Denizens of Madrid’s Miocene woods: the Bear-Dogs
For most of the early and midlle Miocene, cat-like carnivorans had to play a subordinate role in the predator guild of Madrid’s woodlands and prairies. The dominant hunters and scavengers in those ecosystems belonged to the Caniformia (which is the “dog half” of the order Carnivora), and they included two groups known with the confusing popular names of “Bear-Dogs” and “Dog-Bears”. The “Dog-Bears” or hemicyonines, were close relatives of today’s bears, and will be discussed in a different post.
The “Bear-Dogs” or Amphicyonids, were neither dogs nor bears, but a separate family distantly related to both. Most of them had a rather unspecialized dentition with a nearly complete set of premolars and molars, resembling in some ways the dentition of dogs, and suggesting a similarly varied diet. But their skeleton was not especially dog-like in most cases, and instead it resembled a mixture between a bear and a big cat in terms of body proportions and locomotor adaptations.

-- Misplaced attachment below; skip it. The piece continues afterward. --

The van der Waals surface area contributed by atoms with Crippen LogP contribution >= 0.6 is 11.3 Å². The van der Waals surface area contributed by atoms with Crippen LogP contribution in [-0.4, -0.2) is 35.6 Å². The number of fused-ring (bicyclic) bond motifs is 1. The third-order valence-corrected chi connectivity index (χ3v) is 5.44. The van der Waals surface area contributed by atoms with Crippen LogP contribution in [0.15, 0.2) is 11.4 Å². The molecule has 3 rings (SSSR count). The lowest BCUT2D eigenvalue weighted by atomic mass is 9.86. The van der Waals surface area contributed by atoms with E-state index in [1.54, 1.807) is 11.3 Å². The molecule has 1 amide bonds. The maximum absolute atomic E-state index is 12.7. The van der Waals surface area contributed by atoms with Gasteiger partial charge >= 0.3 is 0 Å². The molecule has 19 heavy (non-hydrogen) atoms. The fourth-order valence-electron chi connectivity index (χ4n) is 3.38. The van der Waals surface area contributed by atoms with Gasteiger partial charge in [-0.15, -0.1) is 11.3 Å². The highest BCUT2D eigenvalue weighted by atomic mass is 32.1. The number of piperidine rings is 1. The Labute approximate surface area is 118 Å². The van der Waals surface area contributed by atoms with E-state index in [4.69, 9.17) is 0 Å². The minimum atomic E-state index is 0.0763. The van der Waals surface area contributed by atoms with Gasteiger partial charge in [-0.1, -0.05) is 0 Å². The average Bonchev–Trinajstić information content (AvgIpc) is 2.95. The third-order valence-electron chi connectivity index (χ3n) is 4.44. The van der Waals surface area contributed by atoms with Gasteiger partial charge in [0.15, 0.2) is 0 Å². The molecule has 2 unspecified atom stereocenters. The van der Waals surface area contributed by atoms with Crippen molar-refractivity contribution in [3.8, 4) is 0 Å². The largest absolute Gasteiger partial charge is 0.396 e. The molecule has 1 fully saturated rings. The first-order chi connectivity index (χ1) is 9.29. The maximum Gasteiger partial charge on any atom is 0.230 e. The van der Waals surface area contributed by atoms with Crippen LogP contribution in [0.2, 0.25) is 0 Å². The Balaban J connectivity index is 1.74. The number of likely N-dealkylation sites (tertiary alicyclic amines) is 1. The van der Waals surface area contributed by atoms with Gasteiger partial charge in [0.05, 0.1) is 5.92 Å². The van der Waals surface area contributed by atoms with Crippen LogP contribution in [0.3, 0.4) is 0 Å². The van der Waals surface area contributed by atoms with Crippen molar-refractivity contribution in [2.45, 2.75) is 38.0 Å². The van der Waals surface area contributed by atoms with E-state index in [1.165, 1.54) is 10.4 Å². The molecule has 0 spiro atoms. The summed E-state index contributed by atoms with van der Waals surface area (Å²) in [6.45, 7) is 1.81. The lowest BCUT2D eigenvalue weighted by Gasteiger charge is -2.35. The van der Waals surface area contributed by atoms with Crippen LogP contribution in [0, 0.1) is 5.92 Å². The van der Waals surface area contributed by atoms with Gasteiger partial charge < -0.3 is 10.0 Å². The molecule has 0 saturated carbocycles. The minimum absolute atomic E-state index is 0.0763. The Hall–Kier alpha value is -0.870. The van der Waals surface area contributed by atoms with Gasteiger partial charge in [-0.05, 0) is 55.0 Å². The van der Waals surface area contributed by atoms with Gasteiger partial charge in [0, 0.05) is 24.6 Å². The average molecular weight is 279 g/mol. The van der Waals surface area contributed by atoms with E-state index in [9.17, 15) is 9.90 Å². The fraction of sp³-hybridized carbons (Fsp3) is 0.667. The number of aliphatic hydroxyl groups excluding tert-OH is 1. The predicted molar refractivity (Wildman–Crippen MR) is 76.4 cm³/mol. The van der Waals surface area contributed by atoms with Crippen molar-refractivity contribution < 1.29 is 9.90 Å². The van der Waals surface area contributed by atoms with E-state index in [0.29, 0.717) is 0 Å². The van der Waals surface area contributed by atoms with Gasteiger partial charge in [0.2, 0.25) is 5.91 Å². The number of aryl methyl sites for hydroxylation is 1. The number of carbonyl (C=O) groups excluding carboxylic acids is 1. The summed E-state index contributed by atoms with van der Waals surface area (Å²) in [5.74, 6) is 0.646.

One of the most common and well-known members of this family was Amphicyon major, an animal similar in size to a modern brown bear and whose remains are found in several fossil sites in Madrid. Well adapted to a life as an active hunter, scavenger and omnivore, it would keep the modest cats of the time (the largest of which was leopard-sized) easily at bay.
Here is a reconstruction of Amphicyon major in the middle Miocene environments of Casa de Campo, an area that today is covered with mediterranean bush and woodland, but which during the Aragonian was part of a savannah-like floodplain with gallery woods near water. These two individuals are disputing a carcass of Triceromeryx.